Watch it on: Available for rent or purchase on streaming services

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And a few more:

As always, there’s more than 10 movies that deserve recognition. I mentioned a few already with my Honorable Mentions, but most of those weren’t ever under consideration for my end-of-year Top 10.

Because movies come late to Utah, I end up making a Top 10 and then bumping titles off as late releases outrank them, which is heartbreaking. This was particularly the case with I, Tonya, with which I went back and forth for a few days deciding between it and Phantom Thread for the final spot.

Similarly, it killed me to not include Blade Runner 2049. I’m a huge fan of director Denis Villeneuve and really enjoyed his gorgeous sequel to the Ridley Scott classic. But I can also see where its detractors are coming from, and while I recommend it wholeheartedly there are few little nit-picky things that kept me from ranking it.

Battle of the Sexes, starring Emma Stone and Steve Carell is very good, and Stone *in it* is particularly excellent. I was going to mention it as Best Indie but I just couldn’t get over It Comes at Night. Similarly Wonder Woman deserves every inch of its success and I look forward to what Patti Jenkins does with the franchise (still the only corner of DC’s cinematic universe worth paying attention to.)

I was surprised by how much I liked Murder on the Orient Express. I knew nothing about the story which probably added to my enjoyment (your mileage may vary if you already know the big reveal) and I’m pleased that a sequel is reportedly in development, especially since this time it *won’t* include Johnny Depp.

Also Wind River is another worthwhile directorial debut, this time by Taylor Sheridan who has written some of the best crime-related films in recent years (Hell or High Water, Sicario). His skills in the director’s chair aren’t quite to the level of his writing ability, but it’s a strong first film that suggests even better things on the horizon (Sicario, you may recall, was directed by Denis Villeneuve, which ties this list together in an interesting way. And its sequel “Soldado” comes out this summer. I am, to put it mildly, excited.).

Last but not least, The Greatest Showman is a darn good musical. Sure, I would have liked a less sanitized version of P.T. Barnum — a complicated man, to say the least — but the music is great, the choreography pops, and its quite successful at what it sets out to do.

**Addendum*** This morning’s Oscar Nominations reminded me that I forgot to include The Shape Of Water in my post-list shoutouts. GDT is a visionary director, and his latest has the feel of a moving painting. Great performances by the cast (most notably Sally Hawkins is a near-silent role) and a great fantasy creation. It was a contender for the Top 10 but got bumped in the final weeks.

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If you believe the reports, Daniel Craig is definitely done playing James Bond. Unless you believe the other reports that he definitely intends to return for the final film in his contract.

That type of behind-the-scenes uncertainly wouldn’t normally be an issue, especially for a franchise where perpetual casting changes are built into the machine, but for the fact that in Spectre, Craig et al deliver a film that very much feels like the final chapter in a Bond quadrilogy.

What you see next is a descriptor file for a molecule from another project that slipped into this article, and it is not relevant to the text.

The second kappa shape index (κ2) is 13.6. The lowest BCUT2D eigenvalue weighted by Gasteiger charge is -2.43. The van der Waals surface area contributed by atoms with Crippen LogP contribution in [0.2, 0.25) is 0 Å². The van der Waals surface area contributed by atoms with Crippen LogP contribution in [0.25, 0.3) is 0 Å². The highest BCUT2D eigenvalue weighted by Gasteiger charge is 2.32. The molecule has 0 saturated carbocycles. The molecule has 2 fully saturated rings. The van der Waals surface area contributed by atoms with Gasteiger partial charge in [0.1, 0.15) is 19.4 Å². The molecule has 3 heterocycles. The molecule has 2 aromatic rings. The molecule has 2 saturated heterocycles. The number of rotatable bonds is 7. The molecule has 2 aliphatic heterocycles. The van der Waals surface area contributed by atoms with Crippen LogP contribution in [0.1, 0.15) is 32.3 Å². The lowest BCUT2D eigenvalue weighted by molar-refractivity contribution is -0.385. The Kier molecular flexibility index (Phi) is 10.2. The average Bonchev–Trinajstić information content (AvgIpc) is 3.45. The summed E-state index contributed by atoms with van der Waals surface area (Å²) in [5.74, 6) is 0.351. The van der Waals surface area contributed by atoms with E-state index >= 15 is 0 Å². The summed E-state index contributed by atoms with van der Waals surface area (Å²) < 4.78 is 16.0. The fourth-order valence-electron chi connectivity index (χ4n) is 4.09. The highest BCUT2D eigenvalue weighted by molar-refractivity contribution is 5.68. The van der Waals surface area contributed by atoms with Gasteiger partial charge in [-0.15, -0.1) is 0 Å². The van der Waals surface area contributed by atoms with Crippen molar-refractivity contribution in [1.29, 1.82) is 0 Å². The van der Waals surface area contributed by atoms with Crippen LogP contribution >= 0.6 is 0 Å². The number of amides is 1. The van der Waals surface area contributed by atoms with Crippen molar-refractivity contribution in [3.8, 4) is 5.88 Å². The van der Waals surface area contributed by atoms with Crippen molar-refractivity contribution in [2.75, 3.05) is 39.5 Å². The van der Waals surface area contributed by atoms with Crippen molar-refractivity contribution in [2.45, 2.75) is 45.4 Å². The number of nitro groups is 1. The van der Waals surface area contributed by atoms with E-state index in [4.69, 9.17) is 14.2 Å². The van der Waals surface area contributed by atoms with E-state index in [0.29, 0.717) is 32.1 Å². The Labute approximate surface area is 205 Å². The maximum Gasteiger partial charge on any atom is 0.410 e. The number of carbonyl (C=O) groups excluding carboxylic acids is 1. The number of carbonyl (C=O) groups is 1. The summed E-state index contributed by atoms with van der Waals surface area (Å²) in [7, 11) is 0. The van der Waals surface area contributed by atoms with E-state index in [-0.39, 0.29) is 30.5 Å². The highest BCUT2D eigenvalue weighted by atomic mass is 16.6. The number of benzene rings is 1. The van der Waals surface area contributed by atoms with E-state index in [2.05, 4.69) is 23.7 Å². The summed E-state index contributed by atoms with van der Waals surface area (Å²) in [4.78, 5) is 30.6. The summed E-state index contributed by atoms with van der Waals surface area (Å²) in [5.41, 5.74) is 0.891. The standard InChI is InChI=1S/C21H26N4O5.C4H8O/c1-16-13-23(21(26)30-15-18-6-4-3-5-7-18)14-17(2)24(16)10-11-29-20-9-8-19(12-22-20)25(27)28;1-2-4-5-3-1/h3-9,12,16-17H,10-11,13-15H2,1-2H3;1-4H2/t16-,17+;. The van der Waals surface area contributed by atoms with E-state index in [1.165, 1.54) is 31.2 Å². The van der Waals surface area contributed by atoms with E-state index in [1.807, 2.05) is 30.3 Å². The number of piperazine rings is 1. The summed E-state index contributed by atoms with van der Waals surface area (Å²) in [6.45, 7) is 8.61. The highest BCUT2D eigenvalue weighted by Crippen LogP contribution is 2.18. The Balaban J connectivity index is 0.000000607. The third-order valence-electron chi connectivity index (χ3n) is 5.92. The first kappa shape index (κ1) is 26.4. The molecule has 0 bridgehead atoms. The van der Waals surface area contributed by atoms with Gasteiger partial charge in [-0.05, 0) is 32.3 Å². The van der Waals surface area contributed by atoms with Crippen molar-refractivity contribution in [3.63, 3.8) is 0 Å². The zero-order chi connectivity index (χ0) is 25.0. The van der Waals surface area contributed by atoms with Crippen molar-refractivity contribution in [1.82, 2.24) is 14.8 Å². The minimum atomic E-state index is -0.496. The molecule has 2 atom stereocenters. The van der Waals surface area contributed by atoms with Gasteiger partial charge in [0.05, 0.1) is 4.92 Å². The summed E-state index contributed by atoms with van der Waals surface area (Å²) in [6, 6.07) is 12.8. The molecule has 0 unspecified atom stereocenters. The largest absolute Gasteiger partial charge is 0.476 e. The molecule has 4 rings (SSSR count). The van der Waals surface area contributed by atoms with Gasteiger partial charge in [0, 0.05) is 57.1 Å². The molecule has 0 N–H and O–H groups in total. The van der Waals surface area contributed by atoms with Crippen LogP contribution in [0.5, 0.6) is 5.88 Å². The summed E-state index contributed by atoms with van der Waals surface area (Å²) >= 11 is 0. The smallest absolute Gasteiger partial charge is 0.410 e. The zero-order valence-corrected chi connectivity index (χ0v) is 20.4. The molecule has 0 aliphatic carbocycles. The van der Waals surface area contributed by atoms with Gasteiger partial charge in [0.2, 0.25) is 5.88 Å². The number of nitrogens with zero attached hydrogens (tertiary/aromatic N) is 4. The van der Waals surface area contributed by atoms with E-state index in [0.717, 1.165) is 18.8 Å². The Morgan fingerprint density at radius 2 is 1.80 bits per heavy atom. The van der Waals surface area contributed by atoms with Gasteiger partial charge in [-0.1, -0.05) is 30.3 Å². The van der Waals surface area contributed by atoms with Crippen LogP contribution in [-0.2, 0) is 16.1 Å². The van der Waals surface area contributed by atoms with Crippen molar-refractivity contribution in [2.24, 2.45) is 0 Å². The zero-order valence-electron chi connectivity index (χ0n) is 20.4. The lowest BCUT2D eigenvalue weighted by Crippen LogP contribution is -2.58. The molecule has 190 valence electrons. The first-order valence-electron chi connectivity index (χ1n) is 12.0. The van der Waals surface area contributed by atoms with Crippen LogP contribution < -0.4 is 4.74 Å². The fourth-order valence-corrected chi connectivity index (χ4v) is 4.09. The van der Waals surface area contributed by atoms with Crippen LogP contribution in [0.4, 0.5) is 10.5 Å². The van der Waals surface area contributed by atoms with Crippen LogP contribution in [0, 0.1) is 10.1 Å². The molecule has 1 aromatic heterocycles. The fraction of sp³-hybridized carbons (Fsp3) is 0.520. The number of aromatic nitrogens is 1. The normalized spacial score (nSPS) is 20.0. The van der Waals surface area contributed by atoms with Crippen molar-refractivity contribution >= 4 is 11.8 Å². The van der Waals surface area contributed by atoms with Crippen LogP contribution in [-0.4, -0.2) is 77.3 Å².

There’s a gravitational pull with most franchises to deliver the movie that Ties It All Together™, and more often than not its an impulse best avoided. Such is the case with Spectre, which attempts to retcon all of Craig’s villains – Le Chifre, Mr. White, Dominic Greene and Silva — into a shadowy organization headed by Hannes Oberhauser (Chistoph Waltz), a figure with a mysterious tie to Bond’s past.

But before you can say “Wait…how?” the film skips off to Tangier in an attempt to distract you with beautiful women, beautiful locales and beautiful fights on a train so that you’re too occupied to question how Oberhauser could have possibly orchestrated the events of Casino Royale, Quantum of Solace and Skyfall. For one thing, QUANTUM already gave us one shadowy organization, which now was a subsidiary? Is this a Bond movie or a quarterly earnings report?

It’s par for the course of Spectre, in which THINGS HAPPEN out of necessity, with little time spent on the “why?” of it all. There are plots and subplots, villains and sub-villains, but they’re parceled out like a paint-by-numbers book as the film follows the establish Bond formula established decades ago (the introduction of Andrew Scott as a drone- and surveillance-minded head of British security intent on shutting down MI6 is the definition of an afterthought).

And that’s a shame, because the Daniel Craig era has been marked by an overall sense of freshness and experimentation. Beginning with Casino Royale (still the strongest entry of Craig’s time in the tux, IMHO) the four films have enjoyed a sense of unpredictability, even while calling back to the tried-and-true aspects of the cherished (by many, myself included) franchise. Spectre, on the other hand, is quite predictable, from the car chase in Act I, to the love interest in Act II and the Big Twist Reveal in Act III.

None of this is to say that Spectre is a bad film, it is not. The visuals are delightful (the film opens with a beautiful tracking shot meandering through Day of the Dead celebrations in Mexico) and the introduction of classic bond elements like Moneypenny and Q that began with Skyfall continue to pay dividends as the new era of the Bond Team develops. The female characters in Spectre (you know, the Bond Girls) are also more developed than their predecessors, with Lea Seydoux in particular offering more than just a pretty face.